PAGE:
Jimmy Wayne learned about the CASA movement when he was asked by CASA of Orange County to keynote for their annual holiday luncheon in 2010. This November, Howard Books will publish his novella, Paper Angels, inspired by his childhood. Read about Meet Me Halfway, Wayne’s 1,700-mile walk across America last year to raise awareness of the needs of older youth in care, at ProjectMMH.org.


Wayne wrote the following song based on an experience he had in college on a field trip to a juvenile detention center. At the conference, he introduced the song by saying, “I struggled to respond to what this officer was saying—that these kids are trash— because I recognized him all these years later from when he checked me into the detention center on my 15th birthday. I was so scared that I was shaking, but I had to answer him while surrounded by the other students in the class who knew nothing about me.”

Where You’re Going

© 2009 by Jimmy Wayne

When I was in college my class went on a trip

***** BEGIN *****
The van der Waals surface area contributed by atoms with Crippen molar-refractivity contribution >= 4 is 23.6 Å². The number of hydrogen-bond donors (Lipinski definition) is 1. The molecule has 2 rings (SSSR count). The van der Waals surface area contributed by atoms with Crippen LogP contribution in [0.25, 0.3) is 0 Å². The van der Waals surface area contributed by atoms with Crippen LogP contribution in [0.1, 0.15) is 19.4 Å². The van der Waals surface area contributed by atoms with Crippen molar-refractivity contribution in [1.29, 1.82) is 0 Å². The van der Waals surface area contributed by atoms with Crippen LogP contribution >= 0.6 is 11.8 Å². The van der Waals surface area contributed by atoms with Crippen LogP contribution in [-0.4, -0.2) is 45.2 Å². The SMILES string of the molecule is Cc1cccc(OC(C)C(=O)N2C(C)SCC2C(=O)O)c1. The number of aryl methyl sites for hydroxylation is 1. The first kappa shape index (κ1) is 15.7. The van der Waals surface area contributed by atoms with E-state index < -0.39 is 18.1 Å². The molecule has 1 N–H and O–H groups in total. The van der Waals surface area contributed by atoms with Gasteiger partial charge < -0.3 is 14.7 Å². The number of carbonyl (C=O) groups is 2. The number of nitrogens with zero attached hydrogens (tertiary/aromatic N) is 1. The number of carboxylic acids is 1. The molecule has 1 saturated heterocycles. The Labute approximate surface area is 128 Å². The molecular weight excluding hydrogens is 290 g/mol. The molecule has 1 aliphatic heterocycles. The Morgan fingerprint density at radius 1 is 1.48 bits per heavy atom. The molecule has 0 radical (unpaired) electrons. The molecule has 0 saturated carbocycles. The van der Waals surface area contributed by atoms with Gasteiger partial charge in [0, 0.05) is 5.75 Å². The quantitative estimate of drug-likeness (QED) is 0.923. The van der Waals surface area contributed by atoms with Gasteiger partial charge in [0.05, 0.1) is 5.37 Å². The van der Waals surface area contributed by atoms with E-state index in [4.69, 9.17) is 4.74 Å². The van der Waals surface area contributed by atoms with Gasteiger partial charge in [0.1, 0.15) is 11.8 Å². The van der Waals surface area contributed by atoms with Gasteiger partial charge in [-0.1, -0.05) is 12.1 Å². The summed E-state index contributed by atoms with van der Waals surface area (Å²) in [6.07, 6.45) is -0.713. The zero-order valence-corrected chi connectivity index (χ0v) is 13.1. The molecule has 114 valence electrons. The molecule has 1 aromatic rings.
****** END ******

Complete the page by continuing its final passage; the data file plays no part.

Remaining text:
to a place down the road where the county kept delinquent kids.
An old man with a badge said to the class
"In here we have all kinds of trash."
I could not believe what I just heard, at first I wasn't gonna say a word.

It's not where you’ve been, it's where you're going.
It's not who you were back then, it's who you are at this moment.
Kinda like looking at an old photograph, remembering way back when.
It's not where you’ve been, it's where you're going.

I said, "Excuse me, sir. I know you won't remember me.
But try to imagine how I looked when I'd just turned 15.
Defiant, scared and confused, dirty clothes and tattoos, nothing really left to lose.
You see the last door on the right? Sir, that door used to be mine."

We all have a story we can tell.
Some's been lost, some hurt, some of us have been through hell.
Well the past is a ghost, a door that's been closed, the start of a winding road.
And I know without a doubt, that doesn't matter now, cause...

It's not where you’ve been, it's where you're going.
It's not who you were back then, it's who you are at this moment.
Kinda like looking at an old photograph, remembering way back when.
It's not where you’ve been, it's where you're going.